A MAN felt remorse after he had robbed a shop and rang the police to confess.
Michael Macasikill, who was in debt, put on a balaclava mask, armed himself with a crowbar, and robbed a shop in Saltney.
Macasikill, 38, threatened staff and hit the till at the Go Outdoors store with the metal bar before making off with £60.
Macasikill, who had been drinking cider, gambled the cash away before he returned home.
But he felt so guilty about what he had done that he rang the police to own up.
Yesterday at Mold Crown Court, Macasikill, of Clover Place, Lache, Chester, admitted robbery and assaulting a teenage member of staff.
He was jailed for 28 months.
Judge Rhys Rowlands said it had been “a terrifying ordeal” for the staff.
Prosecuting barrister Gareth Roberts described how the robbery took place on November 26 before 7pm.
He played a CCTV recording which showed Macasikill wearing a balaclava entering the premises.
A 17-year-old staff member was approached and Macasikill swore at him and demanded money.
He grabbed him from behind, dragged him in a headlock about seven to ten feet to the tills, and brought the bar down on one of the tills.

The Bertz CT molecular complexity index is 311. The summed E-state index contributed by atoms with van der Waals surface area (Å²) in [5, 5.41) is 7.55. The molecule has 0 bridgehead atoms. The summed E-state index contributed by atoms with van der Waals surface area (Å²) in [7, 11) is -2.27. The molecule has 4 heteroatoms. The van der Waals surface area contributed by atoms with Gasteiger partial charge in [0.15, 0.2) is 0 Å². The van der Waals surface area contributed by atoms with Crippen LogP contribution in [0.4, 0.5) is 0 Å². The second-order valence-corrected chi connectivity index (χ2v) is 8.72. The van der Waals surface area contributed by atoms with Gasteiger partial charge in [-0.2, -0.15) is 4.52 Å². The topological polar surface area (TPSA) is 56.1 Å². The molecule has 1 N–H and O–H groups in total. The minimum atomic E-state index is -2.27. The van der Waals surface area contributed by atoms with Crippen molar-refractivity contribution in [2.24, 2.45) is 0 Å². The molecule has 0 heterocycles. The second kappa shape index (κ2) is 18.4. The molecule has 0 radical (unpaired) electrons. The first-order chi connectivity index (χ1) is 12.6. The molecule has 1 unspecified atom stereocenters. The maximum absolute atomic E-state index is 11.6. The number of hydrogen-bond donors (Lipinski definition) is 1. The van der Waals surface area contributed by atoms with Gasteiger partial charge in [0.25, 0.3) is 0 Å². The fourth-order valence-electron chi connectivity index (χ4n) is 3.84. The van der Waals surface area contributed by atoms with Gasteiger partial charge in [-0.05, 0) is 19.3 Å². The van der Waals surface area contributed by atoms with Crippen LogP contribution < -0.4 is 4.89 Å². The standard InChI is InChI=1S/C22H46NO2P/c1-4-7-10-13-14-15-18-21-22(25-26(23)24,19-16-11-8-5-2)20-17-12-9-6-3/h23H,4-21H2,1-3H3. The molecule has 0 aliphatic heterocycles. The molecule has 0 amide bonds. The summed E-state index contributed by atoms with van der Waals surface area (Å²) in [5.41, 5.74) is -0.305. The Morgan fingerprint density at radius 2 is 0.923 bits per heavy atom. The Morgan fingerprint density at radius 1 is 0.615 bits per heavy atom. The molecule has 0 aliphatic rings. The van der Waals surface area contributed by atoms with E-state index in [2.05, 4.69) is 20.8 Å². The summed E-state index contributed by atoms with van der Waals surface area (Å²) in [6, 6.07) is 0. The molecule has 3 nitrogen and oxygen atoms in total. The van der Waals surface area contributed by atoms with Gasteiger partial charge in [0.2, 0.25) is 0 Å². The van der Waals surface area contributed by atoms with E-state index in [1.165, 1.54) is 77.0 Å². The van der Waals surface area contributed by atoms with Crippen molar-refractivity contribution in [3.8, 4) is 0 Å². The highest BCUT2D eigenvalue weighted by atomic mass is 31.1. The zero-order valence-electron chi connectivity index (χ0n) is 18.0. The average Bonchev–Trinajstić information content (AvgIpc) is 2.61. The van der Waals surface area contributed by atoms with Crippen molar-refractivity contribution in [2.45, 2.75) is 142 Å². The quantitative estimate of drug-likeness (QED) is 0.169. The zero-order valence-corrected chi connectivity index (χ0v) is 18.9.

Staff backed away and the manager, alerted by screams, ran to the till area and found Macasikill waving the bar around and asking who could get him the money.
A female member of staff was screaming at him that she could not do so.
The manager said he could open the till but it would take two minutes. He started to open the till and was cornered by Macasikill.
Mr Roberts said the manager feared he would be struck if he made a mistake on the keypad.
The manager opened the till and stepped back, Macasikill grabbed the money and left saying: “Is that all there is?”
Cheshire police received a call from Macasikill admitting what he had done a short time later.
Police went to his home and arrested him – and he showed them where he had hidden the crowbar.
Interviewed, he said he had spent the money at Ladbrokes on the roulette machine.
He told how he had lost his job and had been drinking heavily.
A debt of £1,000 had built up and he had decided to commit a burglary at the shop.
When he arrived he found it was open and went in anyway.
Peter Barnett, defending, said Macasikill had been depressed after a friend had died, in debt, he had been drinking cider, and committed the robbery.
He was ashamed of what he had done and owned up.
Judge Rowlands said a custodial sentence was inevitable.
Fortunately, no one had been hurt, but it had been a terrifying ordeal for the victims.
He had clearly been drinking to excess, which was an aggravating feature, the judge said.
Macasikill had told a probation officer he had drunk three litres of strong cider that afternoon.